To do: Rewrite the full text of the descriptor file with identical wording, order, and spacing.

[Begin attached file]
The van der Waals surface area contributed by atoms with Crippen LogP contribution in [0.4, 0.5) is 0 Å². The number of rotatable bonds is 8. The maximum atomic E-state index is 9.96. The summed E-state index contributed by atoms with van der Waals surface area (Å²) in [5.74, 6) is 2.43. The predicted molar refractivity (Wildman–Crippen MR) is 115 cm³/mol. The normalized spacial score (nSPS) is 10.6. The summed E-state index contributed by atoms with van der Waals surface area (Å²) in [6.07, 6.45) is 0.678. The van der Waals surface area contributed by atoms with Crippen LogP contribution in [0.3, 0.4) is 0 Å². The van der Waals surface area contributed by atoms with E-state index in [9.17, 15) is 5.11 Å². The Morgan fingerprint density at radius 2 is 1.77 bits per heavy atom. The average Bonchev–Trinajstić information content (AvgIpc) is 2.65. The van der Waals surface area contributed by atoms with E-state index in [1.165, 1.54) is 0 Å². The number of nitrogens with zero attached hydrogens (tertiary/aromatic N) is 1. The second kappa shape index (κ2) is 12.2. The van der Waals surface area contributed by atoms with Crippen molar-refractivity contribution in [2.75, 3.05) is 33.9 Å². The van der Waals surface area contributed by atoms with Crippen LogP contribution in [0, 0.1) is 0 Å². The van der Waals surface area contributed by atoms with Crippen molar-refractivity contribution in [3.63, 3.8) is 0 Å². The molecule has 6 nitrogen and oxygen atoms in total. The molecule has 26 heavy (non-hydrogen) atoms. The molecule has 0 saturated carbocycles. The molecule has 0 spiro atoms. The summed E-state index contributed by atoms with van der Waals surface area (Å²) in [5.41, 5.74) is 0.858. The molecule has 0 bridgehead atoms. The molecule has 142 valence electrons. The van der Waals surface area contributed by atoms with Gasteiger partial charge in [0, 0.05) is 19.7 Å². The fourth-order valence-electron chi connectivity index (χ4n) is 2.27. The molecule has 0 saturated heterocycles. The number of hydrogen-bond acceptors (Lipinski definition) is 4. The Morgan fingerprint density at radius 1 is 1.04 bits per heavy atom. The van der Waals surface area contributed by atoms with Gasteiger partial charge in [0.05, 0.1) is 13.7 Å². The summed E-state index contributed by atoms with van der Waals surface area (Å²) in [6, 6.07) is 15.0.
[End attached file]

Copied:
The van der Waals surface area contributed by atoms with Crippen LogP contribution in [0.4, 0.5) is 0 Å². The number of rotatable bonds is 8. The maximum atomic E-state index is 9.96. The summed E-state index contributed by atoms with van der Waals surface area (Å²) in [5.74, 6) is 2.43. The predicted molar refractivity (Wildman–Crippen MR) is 115 cm³/mol. The normalized spacial score (nSPS) is 10.6. The summed E-state index contributed by atoms with van der Waals surface area (Å²) in [6.07, 6.45) is 0.678. The van der Waals surface area contributed by atoms with Crippen LogP contribution in [0.3, 0.4) is 0 Å². The van der Waals surface area contributed by atoms with E-state index in [9.17, 15) is 5.11 Å². The Morgan fingerprint density at radius 2 is 1.77 bits per heavy atom. The average Bonchev–Trinajstić information content (AvgIpc) is 2.65. The van der Waals surface area contributed by atoms with E-state index in [1.165, 1.54) is 0 Å². The number of nitrogens with zero attached hydrogens (tertiary/aromatic N) is 1. The second kappa shape index (κ2) is 12.2. The van der Waals surface area contributed by atoms with Crippen molar-refractivity contribution in [2.75, 3.05) is 33.9 Å². The van der Waals surface area contributed by atoms with Crippen LogP contribution in [0, 0.1) is 0 Å². The van der Waals surface area contributed by atoms with Crippen molar-refractivity contribution in [3.63, 3.8) is 0 Å². The molecule has 6 nitrogen and oxygen atoms in total. The molecule has 26 heavy (non-hydrogen) atoms. The molecule has 0 saturated carbocycles. The molecule has 0 spiro atoms. The summed E-state index contributed by atoms with van der Waals surface area (Å²) in [5.41, 5.74) is 0.858. The molecule has 0 bridgehead atoms. The molecule has 142 valence electrons. The van der Waals surface area contributed by atoms with Gasteiger partial charge in [0, 0.05) is 19.7 Å². The fourth-order valence-electron chi connectivity index (χ4n) is 2.27. The molecule has 0 saturated heterocycles. The number of hydrogen-bond acceptors (Lipinski definition) is 4. The Morgan fingerprint density at radius 1 is 1.04 bits per heavy atom. The van der Waals surface area contributed by atoms with Gasteiger partial charge in [0.05, 0.1) is 13.7 Å². The summed E-state index contributed by atoms with van der Waals surface area (Å²) in [6, 6.07) is 15.0.